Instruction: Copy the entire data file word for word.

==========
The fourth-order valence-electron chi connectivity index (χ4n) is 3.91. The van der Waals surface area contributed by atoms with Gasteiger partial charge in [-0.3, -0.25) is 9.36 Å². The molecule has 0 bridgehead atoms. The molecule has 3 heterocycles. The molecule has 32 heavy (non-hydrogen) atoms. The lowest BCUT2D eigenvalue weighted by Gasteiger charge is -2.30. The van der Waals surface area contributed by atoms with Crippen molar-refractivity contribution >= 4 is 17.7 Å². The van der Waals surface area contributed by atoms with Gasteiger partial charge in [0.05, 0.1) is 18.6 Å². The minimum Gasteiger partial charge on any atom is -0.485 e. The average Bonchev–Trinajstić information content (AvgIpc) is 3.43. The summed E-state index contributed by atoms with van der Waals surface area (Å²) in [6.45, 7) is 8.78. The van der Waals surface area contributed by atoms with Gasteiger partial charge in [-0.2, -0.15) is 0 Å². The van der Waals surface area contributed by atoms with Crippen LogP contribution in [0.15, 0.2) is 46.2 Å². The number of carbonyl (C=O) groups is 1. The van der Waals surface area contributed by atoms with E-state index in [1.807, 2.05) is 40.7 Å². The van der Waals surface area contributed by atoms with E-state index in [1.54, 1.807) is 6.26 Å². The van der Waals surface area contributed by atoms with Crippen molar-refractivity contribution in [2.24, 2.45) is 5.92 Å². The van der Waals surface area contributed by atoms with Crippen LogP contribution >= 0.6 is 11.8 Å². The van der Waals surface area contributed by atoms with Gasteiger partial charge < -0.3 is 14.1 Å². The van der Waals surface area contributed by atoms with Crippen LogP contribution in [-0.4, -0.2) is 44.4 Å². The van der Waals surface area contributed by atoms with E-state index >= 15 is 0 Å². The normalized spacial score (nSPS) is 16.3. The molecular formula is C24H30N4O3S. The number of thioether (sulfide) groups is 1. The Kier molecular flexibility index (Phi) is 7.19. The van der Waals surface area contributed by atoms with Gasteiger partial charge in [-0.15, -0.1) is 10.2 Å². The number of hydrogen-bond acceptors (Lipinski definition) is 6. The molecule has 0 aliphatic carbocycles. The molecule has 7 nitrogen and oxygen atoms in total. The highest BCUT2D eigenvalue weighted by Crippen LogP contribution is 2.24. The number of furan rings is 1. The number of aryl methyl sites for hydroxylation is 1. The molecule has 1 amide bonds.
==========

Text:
The fourth-order valence-electron chi connectivity index (χ4n) is 3.91. The van der Waals surface area contributed by atoms with Gasteiger partial charge in [-0.3, -0.25) is 9.36 Å². The molecule has 0 bridgehead atoms. The molecule has 3 heterocycles. The molecule has 32 heavy (non-hydrogen) atoms. The lowest BCUT2D eigenvalue weighted by Gasteiger charge is -2.30. The van der Waals surface area contributed by atoms with Crippen molar-refractivity contribution >= 4 is 17.7 Å². The van der Waals surface area contributed by atoms with Gasteiger partial charge in [0.05, 0.1) is 18.6 Å². The minimum Gasteiger partial charge on any atom is -0.485 e. The average Bonchev–Trinajstić information content (AvgIpc) is 3.43. The summed E-state index contributed by atoms with van der Waals surface area (Å²) in [6.45, 7) is 8.78. The van der Waals surface area contributed by atoms with Gasteiger partial charge in [-0.2, -0.15) is 0 Å². The van der Waals surface area contributed by atoms with Crippen LogP contribution in [0.15, 0.2) is 46.2 Å². The number of carbonyl (C=O) groups is 1. The van der Waals surface area contributed by atoms with E-state index in [1.807, 2.05) is 40.7 Å². The van der Waals surface area contributed by atoms with E-state index in [1.54, 1.807) is 6.26 Å². The van der Waals surface area contributed by atoms with Crippen molar-refractivity contribution in [2.24, 2.45) is 5.92 Å². The van der Waals surface area contributed by atoms with Crippen LogP contribution >= 0.6 is 11.8 Å². The van der Waals surface area contributed by atoms with Gasteiger partial charge < -0.3 is 14.1 Å². The van der Waals surface area contributed by atoms with Crippen LogP contribution in [-0.4, -0.2) is 44.4 Å². The van der Waals surface area contributed by atoms with E-state index >= 15 is 0 Å². The normalized spacial score (nSPS) is 16.3. The molecular formula is C24H30N4O3S. The number of thioether (sulfide) groups is 1. The Kier molecular flexibility index (Phi) is 7.19. The van der Waals surface area contributed by atoms with Gasteiger partial charge in [-0.15, -0.1) is 10.2 Å². The number of hydrogen-bond acceptors (Lipinski definition) is 6. The molecule has 0 aliphatic carbocycles. The molecule has 7 nitrogen and oxygen atoms in total. The highest BCUT2D eigenvalue weighted by Crippen LogP contribution is 2.24. The number of furan rings is 1. The number of aryl methyl sites for hydroxylation is 1. The molecule has 1 amide bonds.